Screen Shot 2017-06-27 at 11.32.52 AMEver heard of ThunderShirt? It is a product made by a Durham, North Carolina company, ThunderWorks, that is proven to reduce anxiety in many dogs. Now ThunderWorks has introduced a product line that naturally relieves anxiety in dogs and cats called ThunderEase.

According to the company, ThunderEase replicates feline and canine pheromones — naturally providing a sense of comfort and security during a wide variety of stressful occasions and situations.

“Both dogs and cats emit natural pheromones to help them feel safe and communicate in their environments," said Phil Blizzard, CEO of ThunderWorks.  "For dogs and cats, mothers emit them during nursing. ThunderEase mimics those comforting pheromones and, in turn, provides a very natural solution to treating anxiety and many other behavioral problems in cats and dogs.”

Like ThunderWorks’ other products, ThunderEase is a drug-free and veterinary recommended solution. The pheromones are effective in treating uneasiness in a new home or environment, fear of loud noises like thunder or fireworks, urine spraying and scratching, stressed caused by change, multiple cat tension, anxiety when visiting a veterinarian office or while boarding, and much more.

The ThunderEase diffuser kits, refills and sprays are now available for dogs, online at thunderease.com and will soon be available at pet retailers across the country. ThunderEase Collars for dogs will be available this fall.

“ThunderEase has been proven to be over 90% effective for many anxiety cases ,” said Blizzard. “Pheromones are highly recommended by veterinarians as an alternative solution to treat fear, anxiety and stress in pets without the need for a costly prescription.”


Health Alert: Canine Flu

ID-100120In May 2017, canine H3N2 influenza (canine flu) was diagnosed in dogs in Florida, Georgia, North Carolina, South Carolina, Texas, Kentucky, Tennessee, Missouri, Louisiana, and Illinois.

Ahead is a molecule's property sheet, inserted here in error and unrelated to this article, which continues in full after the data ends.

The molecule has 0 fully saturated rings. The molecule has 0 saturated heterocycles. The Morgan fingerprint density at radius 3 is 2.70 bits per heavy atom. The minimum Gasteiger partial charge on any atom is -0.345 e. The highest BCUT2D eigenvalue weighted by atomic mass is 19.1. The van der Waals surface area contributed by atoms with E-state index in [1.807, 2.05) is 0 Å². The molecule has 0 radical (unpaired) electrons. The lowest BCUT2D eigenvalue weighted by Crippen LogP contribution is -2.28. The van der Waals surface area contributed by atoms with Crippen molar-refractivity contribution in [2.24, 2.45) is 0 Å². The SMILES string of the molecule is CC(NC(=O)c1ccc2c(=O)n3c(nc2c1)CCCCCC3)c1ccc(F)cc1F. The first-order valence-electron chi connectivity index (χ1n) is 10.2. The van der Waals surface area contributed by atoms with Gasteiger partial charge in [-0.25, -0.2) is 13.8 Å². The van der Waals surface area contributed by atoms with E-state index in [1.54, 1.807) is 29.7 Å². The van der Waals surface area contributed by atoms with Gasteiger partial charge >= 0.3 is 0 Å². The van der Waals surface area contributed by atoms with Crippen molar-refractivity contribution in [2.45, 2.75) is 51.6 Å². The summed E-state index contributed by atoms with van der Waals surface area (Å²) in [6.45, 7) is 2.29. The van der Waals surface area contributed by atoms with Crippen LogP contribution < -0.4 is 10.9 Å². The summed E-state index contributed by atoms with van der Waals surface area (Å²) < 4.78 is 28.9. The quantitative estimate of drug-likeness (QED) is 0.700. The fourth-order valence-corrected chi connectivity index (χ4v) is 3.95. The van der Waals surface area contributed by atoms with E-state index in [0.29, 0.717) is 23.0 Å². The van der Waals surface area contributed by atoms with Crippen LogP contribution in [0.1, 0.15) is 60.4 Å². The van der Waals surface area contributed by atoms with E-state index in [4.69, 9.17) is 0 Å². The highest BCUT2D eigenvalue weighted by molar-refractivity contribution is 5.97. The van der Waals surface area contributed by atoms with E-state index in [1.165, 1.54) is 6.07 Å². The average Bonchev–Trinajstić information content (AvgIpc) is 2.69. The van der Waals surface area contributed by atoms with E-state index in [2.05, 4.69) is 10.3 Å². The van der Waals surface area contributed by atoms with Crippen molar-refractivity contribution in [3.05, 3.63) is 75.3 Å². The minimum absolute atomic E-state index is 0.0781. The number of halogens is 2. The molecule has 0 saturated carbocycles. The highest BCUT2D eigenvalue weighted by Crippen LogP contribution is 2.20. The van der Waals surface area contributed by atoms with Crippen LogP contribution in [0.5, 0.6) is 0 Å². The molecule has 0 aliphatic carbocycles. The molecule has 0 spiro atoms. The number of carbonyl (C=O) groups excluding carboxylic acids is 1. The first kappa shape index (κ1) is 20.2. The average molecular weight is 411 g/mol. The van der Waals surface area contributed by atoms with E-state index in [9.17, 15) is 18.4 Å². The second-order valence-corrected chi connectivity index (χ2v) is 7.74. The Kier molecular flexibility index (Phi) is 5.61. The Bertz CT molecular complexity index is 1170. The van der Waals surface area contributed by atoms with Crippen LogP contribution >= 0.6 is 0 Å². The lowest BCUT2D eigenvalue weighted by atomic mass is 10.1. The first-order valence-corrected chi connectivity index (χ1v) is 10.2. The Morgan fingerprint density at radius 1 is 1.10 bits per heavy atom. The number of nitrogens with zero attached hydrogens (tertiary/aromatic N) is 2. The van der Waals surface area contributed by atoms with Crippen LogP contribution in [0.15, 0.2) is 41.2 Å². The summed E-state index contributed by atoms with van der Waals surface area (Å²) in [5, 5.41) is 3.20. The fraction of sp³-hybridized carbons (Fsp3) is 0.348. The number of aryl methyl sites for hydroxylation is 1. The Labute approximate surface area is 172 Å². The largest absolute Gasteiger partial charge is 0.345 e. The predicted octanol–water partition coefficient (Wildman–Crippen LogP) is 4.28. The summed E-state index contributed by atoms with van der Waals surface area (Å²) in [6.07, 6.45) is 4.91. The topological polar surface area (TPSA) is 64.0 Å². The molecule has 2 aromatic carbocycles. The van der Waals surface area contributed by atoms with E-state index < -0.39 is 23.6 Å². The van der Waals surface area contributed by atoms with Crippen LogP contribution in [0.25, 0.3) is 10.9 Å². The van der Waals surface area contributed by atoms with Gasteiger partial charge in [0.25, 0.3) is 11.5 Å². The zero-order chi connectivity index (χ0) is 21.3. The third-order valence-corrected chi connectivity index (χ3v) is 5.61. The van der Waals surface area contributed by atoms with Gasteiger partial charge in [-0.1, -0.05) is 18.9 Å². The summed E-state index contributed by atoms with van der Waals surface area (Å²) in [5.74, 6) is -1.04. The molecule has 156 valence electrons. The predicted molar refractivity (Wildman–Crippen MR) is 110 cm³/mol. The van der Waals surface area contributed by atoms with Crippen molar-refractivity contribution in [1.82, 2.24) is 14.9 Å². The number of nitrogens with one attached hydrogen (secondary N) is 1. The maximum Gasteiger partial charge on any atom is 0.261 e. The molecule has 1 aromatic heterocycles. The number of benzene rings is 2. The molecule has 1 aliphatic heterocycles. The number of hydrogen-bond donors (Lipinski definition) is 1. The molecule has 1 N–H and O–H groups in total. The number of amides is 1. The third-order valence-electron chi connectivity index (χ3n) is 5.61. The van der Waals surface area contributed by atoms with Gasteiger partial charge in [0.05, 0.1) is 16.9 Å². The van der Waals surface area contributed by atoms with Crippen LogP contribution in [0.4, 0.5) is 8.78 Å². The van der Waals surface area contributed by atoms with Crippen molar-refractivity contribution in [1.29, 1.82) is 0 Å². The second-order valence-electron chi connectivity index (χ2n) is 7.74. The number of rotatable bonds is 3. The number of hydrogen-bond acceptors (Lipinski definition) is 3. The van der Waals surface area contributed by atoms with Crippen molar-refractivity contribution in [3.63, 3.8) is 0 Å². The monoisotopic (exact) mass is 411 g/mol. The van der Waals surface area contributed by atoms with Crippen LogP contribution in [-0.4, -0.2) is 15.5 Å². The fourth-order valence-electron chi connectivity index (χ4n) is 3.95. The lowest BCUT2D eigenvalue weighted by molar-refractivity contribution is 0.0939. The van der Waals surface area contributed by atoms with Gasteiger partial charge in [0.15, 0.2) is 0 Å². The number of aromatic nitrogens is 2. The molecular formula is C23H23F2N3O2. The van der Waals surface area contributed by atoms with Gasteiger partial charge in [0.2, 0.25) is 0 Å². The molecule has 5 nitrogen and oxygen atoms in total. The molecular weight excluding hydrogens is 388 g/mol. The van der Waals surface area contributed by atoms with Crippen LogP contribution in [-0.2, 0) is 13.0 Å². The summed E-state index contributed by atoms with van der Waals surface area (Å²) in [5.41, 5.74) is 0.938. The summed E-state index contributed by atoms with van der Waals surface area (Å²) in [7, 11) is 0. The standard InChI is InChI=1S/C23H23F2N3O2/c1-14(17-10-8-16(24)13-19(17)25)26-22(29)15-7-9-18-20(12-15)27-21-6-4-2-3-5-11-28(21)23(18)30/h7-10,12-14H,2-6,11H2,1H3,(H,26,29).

Here is some important information about canine flu from the American Veterinary Medical Association:

Canine influenza (CI), or dog flu, is a highly contagious viral infection affecting dogs and also cats. At present, two strains of canine influenza virus have been identified in the United States: H3N8 and H3N2.

Canine influenza is transmitted through droplets or aerosols containing respiratory secretions from coughing, barking and sneezing. Dogs in close contact with infected dogs in places such as kennels, groomers, day care facilities and shelters are at increased risk of infection. CI can be spread indirectly through objects (e.g., kennels, food and water bowls, collars and leashes) or people that have been in contact with infected dogs. It is important to clean and disinfect objects that have been in contact with an infected dog to avoid exposing other dogs to the virus. Likewise, people who have been in contact with an infected dog should wash their hands and clean their clothing to avoid spreading the virus. The virus can remain viable (alive and able to infect) on surfaces for up to 48 hours, on clothing for 24 hours, and on hands for 12 hours.

Virtually all dogs exposed to CIV become infected, with approximately 80% developing clinical signs of disease. The approximately 20% of infected dogs that do not exhibit clinical signs of disease can still shed the virus and spread the infection.

Canine influenza virus causes an acute respiratory infection in dogs. There is no “season” for canine influenza, and infections can occur any time of the year. Canine influenza virus infection often resembles canine infectious tracheobronchitis ("kennel cough"), which is caused by one or more bacterial or viral infections, including Bordetella bronchiseptica and parainfluenza virus.

The majority of infected dogs exhibit the mild form of canine influenza. The most common clinical sign is a cough that persists for 10 to 21 days despite treatment with antibiotics and cough suppressants. Affected dogs may have a soft, moist cough or a dry cough similar to that induced by kennel cough.

Veterinary expertise is required to determine treatment options and the best course of treatment.

Image: James Barker, freedigitalphotos.net


Top 4 July 4 Toxins for Dogs

ID-100223199According to the ASPCA, these are the top four toxins for dogs on July 4th:

Fireworks